Academic journal article The Journal of Government Financial Management

FUND BALANCE REPORTING IN STATE AND LOCAL GOVERNMENTS: A Current Look from A User's Perspective

Academic journal article The Journal of Government Financial Management

FUND BALANCE REPORTING IN STATE AND LOCAL GOVERNMENTS: A Current Look from A User's Perspective

Article excerpt

In reviewing a balance sheet for a government's general fund, have you ever wondered what a "Fund Balance Reserved for Contingencies" really was? Is it the estimated loss from an unsettled lawsuit against a government? Is it instead the government's rainy day fund? How does it differ from a "Fund Balance Designated for Contingencies"? Would the meanings be different if they were reported in a special revenue fund or a capital project fund?

The purpose of this article is twofold. First, it will summarize the results of recent research sponsored by the Governmental Accounting Standards Board (GASB), as part of its fund balance project, to support deliberation on the project's issues. Second, the article provides a brief synopsis of the GASB's Invitation to Comment, Fund Balance Reporting and Governmental Fund Type Definitions, issued in October 2006, which was built on the research findings.

GASB's FUND BALANCE PROJECT

This project originated after completion of the financial reporting model project in 1999, growing from concerns that some financial statement users were unclear about the distinctions between reserved and unreserved fund balances and the relationship between reserved fund balances and restricted net assets. Subsequently, an issue regarding the determination of net asset restrictions related to enabling legislation developed during the initial phase of implementing Statement No. 34, Basic Financial Statements-and Management's Discussion and Analysis-for State and Local Governments. The project was formally added to the GASB's technical plan for the final third of 2002 as a current research project.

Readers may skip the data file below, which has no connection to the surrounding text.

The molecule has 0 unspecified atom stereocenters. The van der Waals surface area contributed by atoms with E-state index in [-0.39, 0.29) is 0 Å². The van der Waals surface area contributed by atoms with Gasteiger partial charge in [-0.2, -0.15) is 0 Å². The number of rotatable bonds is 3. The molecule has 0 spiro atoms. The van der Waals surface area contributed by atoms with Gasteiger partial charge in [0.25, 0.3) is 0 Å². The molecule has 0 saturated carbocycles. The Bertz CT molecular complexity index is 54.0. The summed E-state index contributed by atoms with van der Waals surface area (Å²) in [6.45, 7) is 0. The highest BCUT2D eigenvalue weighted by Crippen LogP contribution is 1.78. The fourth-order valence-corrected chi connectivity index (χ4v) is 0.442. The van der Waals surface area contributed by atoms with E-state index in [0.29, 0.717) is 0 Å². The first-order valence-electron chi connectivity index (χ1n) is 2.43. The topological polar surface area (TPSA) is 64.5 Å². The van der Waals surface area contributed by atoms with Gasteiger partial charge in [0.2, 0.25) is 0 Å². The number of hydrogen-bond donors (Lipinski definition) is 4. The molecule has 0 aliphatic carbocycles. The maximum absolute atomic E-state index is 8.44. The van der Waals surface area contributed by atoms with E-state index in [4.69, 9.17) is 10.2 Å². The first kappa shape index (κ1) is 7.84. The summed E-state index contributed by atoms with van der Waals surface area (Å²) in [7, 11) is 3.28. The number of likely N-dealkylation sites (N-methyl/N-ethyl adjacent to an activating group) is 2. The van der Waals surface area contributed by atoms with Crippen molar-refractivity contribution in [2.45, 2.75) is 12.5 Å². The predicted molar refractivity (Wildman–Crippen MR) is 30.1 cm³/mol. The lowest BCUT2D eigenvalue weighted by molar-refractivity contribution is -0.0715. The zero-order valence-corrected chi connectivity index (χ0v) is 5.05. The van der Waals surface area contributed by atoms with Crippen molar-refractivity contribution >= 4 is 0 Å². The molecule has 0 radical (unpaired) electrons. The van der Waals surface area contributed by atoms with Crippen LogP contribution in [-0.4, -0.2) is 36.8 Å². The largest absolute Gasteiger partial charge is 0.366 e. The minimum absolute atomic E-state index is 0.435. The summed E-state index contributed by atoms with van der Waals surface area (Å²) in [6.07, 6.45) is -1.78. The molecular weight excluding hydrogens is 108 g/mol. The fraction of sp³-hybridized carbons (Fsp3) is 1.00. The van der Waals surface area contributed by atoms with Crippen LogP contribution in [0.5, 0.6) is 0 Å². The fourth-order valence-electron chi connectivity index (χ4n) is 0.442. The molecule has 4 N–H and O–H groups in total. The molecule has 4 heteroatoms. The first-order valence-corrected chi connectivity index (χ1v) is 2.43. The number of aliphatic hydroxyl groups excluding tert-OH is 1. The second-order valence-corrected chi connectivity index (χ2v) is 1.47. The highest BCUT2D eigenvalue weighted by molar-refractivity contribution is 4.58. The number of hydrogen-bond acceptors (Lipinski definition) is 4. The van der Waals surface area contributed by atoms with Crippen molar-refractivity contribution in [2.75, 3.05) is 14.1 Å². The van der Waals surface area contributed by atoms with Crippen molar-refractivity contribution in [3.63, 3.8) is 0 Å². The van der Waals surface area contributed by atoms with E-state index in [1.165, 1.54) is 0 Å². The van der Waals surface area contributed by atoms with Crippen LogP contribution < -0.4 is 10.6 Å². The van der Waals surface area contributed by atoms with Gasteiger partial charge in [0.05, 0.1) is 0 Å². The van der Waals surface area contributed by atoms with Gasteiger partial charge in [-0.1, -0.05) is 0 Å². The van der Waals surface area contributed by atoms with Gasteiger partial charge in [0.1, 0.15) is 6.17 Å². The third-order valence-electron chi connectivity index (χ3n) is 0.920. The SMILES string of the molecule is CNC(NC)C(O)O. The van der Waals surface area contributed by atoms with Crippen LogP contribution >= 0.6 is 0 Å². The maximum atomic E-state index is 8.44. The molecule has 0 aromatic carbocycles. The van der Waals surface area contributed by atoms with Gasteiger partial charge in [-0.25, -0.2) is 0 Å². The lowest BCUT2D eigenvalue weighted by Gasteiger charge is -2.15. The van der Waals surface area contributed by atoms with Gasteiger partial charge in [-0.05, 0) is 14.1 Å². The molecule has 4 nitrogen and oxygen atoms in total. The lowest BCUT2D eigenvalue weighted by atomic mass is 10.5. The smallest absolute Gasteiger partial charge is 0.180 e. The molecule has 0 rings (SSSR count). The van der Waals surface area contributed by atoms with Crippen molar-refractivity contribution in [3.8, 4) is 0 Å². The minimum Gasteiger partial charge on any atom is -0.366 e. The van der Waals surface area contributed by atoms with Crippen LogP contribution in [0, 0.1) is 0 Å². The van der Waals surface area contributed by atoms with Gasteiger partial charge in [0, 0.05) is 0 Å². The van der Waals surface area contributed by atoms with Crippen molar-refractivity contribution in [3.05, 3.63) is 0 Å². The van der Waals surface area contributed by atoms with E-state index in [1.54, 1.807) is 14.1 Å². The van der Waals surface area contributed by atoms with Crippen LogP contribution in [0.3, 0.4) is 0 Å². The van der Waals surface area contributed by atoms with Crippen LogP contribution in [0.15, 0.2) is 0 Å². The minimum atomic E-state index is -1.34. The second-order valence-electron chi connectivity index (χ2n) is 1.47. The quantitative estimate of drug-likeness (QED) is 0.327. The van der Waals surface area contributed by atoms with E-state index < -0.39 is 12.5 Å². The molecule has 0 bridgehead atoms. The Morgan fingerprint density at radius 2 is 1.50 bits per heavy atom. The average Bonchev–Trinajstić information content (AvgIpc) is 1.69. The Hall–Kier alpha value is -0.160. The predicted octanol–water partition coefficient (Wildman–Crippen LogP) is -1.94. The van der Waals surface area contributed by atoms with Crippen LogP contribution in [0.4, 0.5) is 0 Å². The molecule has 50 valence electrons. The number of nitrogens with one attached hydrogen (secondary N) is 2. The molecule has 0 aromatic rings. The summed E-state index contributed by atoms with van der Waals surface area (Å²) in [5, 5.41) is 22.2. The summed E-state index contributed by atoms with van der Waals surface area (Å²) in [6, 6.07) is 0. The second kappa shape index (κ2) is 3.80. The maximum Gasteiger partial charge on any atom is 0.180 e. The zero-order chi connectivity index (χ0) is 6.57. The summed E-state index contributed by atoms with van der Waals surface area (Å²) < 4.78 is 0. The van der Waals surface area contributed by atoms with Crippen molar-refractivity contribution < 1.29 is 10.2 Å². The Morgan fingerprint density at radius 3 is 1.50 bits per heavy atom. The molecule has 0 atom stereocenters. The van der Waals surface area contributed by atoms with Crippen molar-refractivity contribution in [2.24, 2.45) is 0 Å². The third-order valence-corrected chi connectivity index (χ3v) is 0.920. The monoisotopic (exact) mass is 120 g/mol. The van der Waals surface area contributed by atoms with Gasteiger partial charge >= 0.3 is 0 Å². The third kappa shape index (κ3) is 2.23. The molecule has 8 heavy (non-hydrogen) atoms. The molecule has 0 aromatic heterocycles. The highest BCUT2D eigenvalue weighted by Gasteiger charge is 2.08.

Background research was conducted during September and October 2003, and board deliberations began in January 2004. In June 2004, the board determined that additional research on fund balance was necessary and decided to separate the net asset and fund balance issues into separate projects. The separate net asset project concluded in issuance of GASB Statement No. 46, Nef Assets Restricted by Enabling Legislation: an amendment of GASB Statement No.34, in December 2004.

Existing authoritative standards do address how fund balance should be reported; GASB standards state:

"In governmental accounting and reporting, use of the term "reserve" should be limited to indicating that a portion of the fund balance is not appropriable for expenditure or is legally segregated for a specific future use. When part of the fund balance is reserved, the remainder should be reported as Unreserved Fund Balance."

Fund balance designations may be established to indicate tentative plans for financial resource utilization in a future period, such as for general contingencies or for equipment replacement. Such designations reflect tentative managerial plans or intent and should be clearly distinguished from reserves. Such plans or intent are subject to change and may never be legally authorized or result in expenditures. Designations should be reported as part of the unreserved fund balance...(italics in original)

GASB standards leave open the question of who has the authority to establish a designation. One issue omitted from both references is whether a government has to report designations in its external financial reports if it has established any for internal purposes. A second issue is whether current available financial resources that have no legal restrictions on spending can be reported in governmental funds other than the general funds. One can argue that the above guidance, in conjunction with the current definitions of the different governmental fund types, implies that only resources with legal spending restrictions can be reported in a governmental fund other than the general fund. Others would counter that there is no explicit guidance that states only legally restricted resources can be reported therein.

Prior GASB research indicated that there was substantial variation in the information that governments actually report about fund balance in their governmental funds. …

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